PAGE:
Masculinity is under a bright spotlight in 2020. Many ‘traditional’ ideas about men, from expectations around behaviour, to work and family life, are being questioned, and the culture is debating whether ‘gender norms’ should be redefined, or thrown out entirely.
Last year was a particularly significant one for the discussion around masculinity. From conversations in the workplace to high profile television adverts — think Gillette’s hotly debated ‘The Best Men Can Be’ campaign — nuanced topics like toxic masculinity and gender identity gained a new level of visibility.
Photographer Alicia Portillo Vazquez has explored the theme of masculinity in a recent photography series, ‘Man Down’. In it, she offers a different perspective on the ideas held up for so long as the ‘norm’.
I spoke to Alicia about her work, the themes that run through the photographs and what she hopes the viewer will take away from them.
Hailing from Spain originally, Alicia honed her craft in Scotland, where she earned her degree from Heriot-Watt University. Though she studied Fashion and Communication, she admits “I always liked it more behind the scenes on a photo-shoot.”
The ‘Man Down’ project brought her focus back to her roots: “This project was focused on creating in a different perspective on the idea of masculinity in Mediterranean countries like Spain, where the rules for being men are still traditional.”
But what originally led her to this kind of project? “The expression “Be a man” is obsolete, and we still embrace traditional aspects, so for me it was the need to show older generations and new ones that this expression could now be anything that represents a man in a healthy way with your thoughts and actions.”
During the last part of her studies, Alicia began to research cultural, political and social aspects of life, as her and those students around her began to decide “what we have to say” with their work. “I researched Mediterranean masculinity, and saw the affect of this on the men around me, and how I could reflect this in a positive way through photography, styling and graphic design.”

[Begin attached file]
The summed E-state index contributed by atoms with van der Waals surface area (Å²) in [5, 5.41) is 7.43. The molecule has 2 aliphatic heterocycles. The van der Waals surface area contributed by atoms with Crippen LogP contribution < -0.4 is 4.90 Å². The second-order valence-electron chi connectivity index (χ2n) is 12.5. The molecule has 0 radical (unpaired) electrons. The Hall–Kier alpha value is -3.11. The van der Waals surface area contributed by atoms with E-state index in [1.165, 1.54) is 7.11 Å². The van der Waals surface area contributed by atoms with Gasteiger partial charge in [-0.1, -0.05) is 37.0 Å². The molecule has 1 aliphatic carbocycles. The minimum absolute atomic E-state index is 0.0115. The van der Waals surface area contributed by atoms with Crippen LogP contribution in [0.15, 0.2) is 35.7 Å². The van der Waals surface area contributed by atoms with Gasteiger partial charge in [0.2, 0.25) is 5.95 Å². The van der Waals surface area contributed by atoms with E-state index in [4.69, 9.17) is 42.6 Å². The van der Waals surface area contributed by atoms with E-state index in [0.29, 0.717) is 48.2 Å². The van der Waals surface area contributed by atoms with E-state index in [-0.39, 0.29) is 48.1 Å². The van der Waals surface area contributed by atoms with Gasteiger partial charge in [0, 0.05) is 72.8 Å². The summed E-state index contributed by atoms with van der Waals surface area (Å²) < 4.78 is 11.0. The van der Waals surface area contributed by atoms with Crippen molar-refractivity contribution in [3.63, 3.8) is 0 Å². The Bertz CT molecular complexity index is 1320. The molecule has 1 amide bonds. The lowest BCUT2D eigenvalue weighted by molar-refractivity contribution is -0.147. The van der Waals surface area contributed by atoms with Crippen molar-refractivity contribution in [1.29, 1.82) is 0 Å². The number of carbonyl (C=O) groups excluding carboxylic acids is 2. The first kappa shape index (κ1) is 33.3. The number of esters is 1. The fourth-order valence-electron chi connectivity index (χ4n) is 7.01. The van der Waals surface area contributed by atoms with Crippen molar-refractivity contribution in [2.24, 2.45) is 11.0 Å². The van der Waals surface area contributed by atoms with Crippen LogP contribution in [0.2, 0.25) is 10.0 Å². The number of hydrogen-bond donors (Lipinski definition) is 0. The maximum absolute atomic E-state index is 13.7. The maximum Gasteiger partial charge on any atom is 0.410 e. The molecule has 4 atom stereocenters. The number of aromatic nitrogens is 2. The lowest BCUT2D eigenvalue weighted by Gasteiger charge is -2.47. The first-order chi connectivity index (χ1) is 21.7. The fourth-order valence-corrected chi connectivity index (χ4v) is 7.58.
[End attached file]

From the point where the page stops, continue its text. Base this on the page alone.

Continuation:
Of course, just because an artist wants to portray a subject in a certain light, doesn’t mean that the subjects are easily found. “I have to search a lot for male models who feel confident enough in front of a camera doing poses which aren’t the most conventional” states Alicia, “In the starting point of the project I wanted to use only Mediterranean models, but all the men I contacted refuse to do it because, in their opinion, their masculinity could be judged if they were seen like this, and it’s not how they should look, as a man.”
“I hope with this project older generations can open their expectations and ideas about what a man can be, and with this have a healthier relationship with their masculinity, but also for current generations in Mediterranean countries to have the option to feel and identify with more than this idea about what means to be a man.”
I ask Alicia what she enjoys most about this series: “For me, it was the creative direction and styling of the whole project, the part of creating a publication from a conversation I heard last summer, and representing these ideas through photography and styling, about a theme which is still controversial in my country.”
There’s no doubt that constructive discussions around masculinity can bring about positive change, even if it’s simply giving more freedom to the ideas that serve to question traditionally held beliefs. It seems like the work of artists like Alicia Portillo Vazquez is likely to be a catalyst for those conversations.